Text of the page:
Religion Bounces Back in the Age of Novelty?

Alain De Botton's book points out that  religion have at their core a sense of repetition. Be it annual feast days, repetition of the same story, recreating a previous event or common rote prayers, patterns abound in religion. In part the reason for all this repetition is due to a commonly held belief among religious types - human beings are forgetful.

This repetitive nature of religion can contribute to the feeling that religion is boring. As my high school english teacher, Mr. Ott, often quoted the Russian quip, "Repetition is the mother of learning and the father of boredom." In an effort to not be boring but instead to be fresh and new and exciting, many Christian churches have adopted a "TED" style of worship: Keep it novel every time. 

There is a fear among the Christian leaders that I know that if we are not sharing something each week that is new or groundbreaking or at least something that someone did not know before then we are failing. This pressure leads to some seriously cheesy sermon series all in an attempt to be novel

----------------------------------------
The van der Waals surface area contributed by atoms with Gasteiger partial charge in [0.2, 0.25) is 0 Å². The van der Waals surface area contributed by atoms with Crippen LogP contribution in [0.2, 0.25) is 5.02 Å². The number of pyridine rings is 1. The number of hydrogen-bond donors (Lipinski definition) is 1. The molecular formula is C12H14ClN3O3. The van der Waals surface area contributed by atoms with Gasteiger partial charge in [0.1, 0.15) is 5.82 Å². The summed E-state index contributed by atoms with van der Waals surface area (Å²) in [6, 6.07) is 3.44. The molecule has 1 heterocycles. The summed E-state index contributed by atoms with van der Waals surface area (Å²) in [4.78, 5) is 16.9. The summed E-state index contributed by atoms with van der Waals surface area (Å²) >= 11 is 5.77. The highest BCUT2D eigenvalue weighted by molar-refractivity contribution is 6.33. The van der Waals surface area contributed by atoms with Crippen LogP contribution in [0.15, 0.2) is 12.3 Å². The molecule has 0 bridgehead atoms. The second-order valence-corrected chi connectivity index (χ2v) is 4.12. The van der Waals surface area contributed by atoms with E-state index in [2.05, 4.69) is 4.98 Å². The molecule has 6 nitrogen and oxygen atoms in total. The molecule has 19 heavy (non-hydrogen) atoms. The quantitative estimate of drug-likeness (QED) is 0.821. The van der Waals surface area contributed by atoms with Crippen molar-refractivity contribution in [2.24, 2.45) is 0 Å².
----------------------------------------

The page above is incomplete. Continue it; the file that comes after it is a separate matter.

However I wonder if it is possible that because we are in an age of novelty that religion will see more people interested in it. As the non-fig based cookie man, Newton said, "Every action has an opposite and equal reaction."

We are constantly hammered with the "new" and the "latest" and the "breaking" the "update" that we become overwhelmed by all that we don't know. My list of books that I want to read grows four times as fast as the list of books that I have read. To which Botton states:

"We feel guilty for all that we have not yet read, but overlook how much better read we already are than Augustine or Dante, thereby ignoring that our problem lies squarely with our manner of absorption rather than with the extent of our consumption."

Part of the beauty of religion is that if forces us to return to the same stories and messages and ideas time and time again. Christianity forces me every year to ask the question, "What the hell is happening on that cross?" and "If you cannot believe that there is a divine spark in Jesus then how will you ever believe that there is divinity in you?"

Just as the new minimalism may be a reaction to the overconsumption that defined the baby boomers, so too could religion's repetition be a reaction to the Age of Novelty?